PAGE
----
Diminished Health Returns of Educational Attainment Among Immigrant Adults in the United States

Shervin Assari, Sharon Cobb, Adolfo G. Cuevas, Mohsen Bazargan

Research output: Contribution to journalArticlepeer-review


Objectives: Marginalization-related diminished returns (MDRs) refer to weaker health effects of educational attainment for socially marginalized groups compared to the socially privileged groups. Most of the existing literature on MDRs, however, has focused on marginalization due to race, ethnicity, and sexual orientation. Thus, very limited information exists on MDRs of educational attainment among immigrant populations in the United States. Aims: Building on the MDRs framework and using a nationally representative sample of US adults, we compared immigrant and native-born adults for the effects of educational attainment on psychological distress, self-rated health (SRH), and chronic diseases (CDs). Methods: The 2015 National Health Interview Survey (NHIS) has enrolled 33,672 individuals who were either immigrant (n = 6,225; 18.5%) or native born (n = 27,429; 81.5%). The independent variable (IV) was educational attainment, which was treated as a categorical variable. The dependent variables included psychological distress, SRH, and CDs, all of which were dichotomous variables. Age, gender, race, ethnicity, and region were confounders. Immigration (nativity status) was the moderator. Results: Higher educational attainment was associated with lower odds of psychological distress, poor SRH, and CDs. However, immigration showed a significant statistical interaction with college graduation on all outcomes, which were suggestive of smaller protective effects of college graduation on psychological distress, poor SRH, and CDs for immigrant than native-born adults. Conclusions: In the US, the associations between educational attainment and psychological distress, SRH, and CDs are all weaker for immigrant than native-born adults. To prevent health disparities, it is essential to decompose health inequalities that are due to low educational attainment from those that are due to diminished returns of educational attainment (i.e., MDRs). There is a need to help highly educated immigrant adults secure positive health outcomes, similar to their native-born counterparts. Such changes may require bold and innovative economic, public, and social policies that help immigrant adults to more effectively mobilize their educational attainment to secure tangible outcomes. Elimination of health disparities in the US requires efforts that go beyond equalizing access to education.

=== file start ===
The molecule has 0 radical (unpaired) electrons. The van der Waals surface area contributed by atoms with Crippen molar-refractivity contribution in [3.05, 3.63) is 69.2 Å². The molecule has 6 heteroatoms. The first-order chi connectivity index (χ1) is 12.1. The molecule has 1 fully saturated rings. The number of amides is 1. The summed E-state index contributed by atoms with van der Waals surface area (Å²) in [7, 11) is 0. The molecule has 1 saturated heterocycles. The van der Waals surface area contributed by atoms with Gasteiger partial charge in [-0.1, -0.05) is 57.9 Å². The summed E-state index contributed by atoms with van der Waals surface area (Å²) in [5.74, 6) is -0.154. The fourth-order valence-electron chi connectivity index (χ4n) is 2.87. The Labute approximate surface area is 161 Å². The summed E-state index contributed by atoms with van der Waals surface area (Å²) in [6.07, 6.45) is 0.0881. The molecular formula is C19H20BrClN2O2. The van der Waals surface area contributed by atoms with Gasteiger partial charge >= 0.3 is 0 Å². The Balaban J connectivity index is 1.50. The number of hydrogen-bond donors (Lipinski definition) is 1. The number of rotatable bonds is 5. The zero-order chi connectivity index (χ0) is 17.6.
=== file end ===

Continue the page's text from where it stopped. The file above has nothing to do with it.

Original languageEnglish (US)
Article number535624
JournalFrontiers in Psychiatry
StatePublished - Nov 27 2020


  • chronic disease
  • immigration
  • nativity
  • population groups
  • psychological distress
  • self-rated health
  • socioeconomic position
  • socioeconomic status

ASJC Scopus subject areas

  • Psychiatry and Mental health


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